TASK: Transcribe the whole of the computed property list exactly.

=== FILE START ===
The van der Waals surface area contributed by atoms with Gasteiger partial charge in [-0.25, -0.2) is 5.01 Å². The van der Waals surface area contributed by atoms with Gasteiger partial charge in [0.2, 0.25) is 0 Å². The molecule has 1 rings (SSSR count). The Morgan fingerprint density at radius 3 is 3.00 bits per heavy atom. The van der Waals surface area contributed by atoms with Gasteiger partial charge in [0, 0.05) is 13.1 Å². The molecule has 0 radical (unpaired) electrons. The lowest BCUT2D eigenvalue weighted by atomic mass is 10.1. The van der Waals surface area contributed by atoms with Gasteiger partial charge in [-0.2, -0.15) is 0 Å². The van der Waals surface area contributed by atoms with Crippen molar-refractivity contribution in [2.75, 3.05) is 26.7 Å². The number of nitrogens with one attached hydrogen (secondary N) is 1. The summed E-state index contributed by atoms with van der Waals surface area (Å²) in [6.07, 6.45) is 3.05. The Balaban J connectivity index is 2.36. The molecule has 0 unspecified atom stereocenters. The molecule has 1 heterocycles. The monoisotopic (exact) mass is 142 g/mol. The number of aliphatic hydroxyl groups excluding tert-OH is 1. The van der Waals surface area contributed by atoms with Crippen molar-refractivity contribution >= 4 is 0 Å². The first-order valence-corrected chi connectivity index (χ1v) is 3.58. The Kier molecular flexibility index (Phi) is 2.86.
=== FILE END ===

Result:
The van der Waals surface area contributed by atoms with Gasteiger partial charge in [-0.25, -0.2) is 5.01 Å². The van der Waals surface area contributed by atoms with Gasteiger partial charge in [0.2, 0.25) is 0 Å². The molecule has 1 rings (SSSR count). The Morgan fingerprint density at radius 3 is 3.00 bits per heavy atom. The van der Waals surface area contributed by atoms with Gasteiger partial charge in [0, 0.05) is 13.1 Å². The molecule has 0 radical (unpaired) electrons. The lowest BCUT2D eigenvalue weighted by atomic mass is 10.1. The van der Waals surface area contributed by atoms with Gasteiger partial charge in [-0.2, -0.15) is 0 Å². The van der Waals surface area contributed by atoms with Crippen molar-refractivity contribution in [2.75, 3.05) is 26.7 Å². The number of nitrogens with one attached hydrogen (secondary N) is 1. The summed E-state index contributed by atoms with van der Waals surface area (Å²) in [6.07, 6.45) is 3.05. The Balaban J connectivity index is 2.36. The molecule has 0 unspecified atom stereocenters. The molecule has 1 heterocycles. The monoisotopic (exact) mass is 142 g/mol. The number of aliphatic hydroxyl groups excluding tert-OH is 1. The van der Waals surface area contributed by atoms with Crippen molar-refractivity contribution >= 4 is 0 Å². The first-order valence-corrected chi connectivity index (χ1v) is 3.58. The Kier molecular flexibility index (Phi) is 2.86.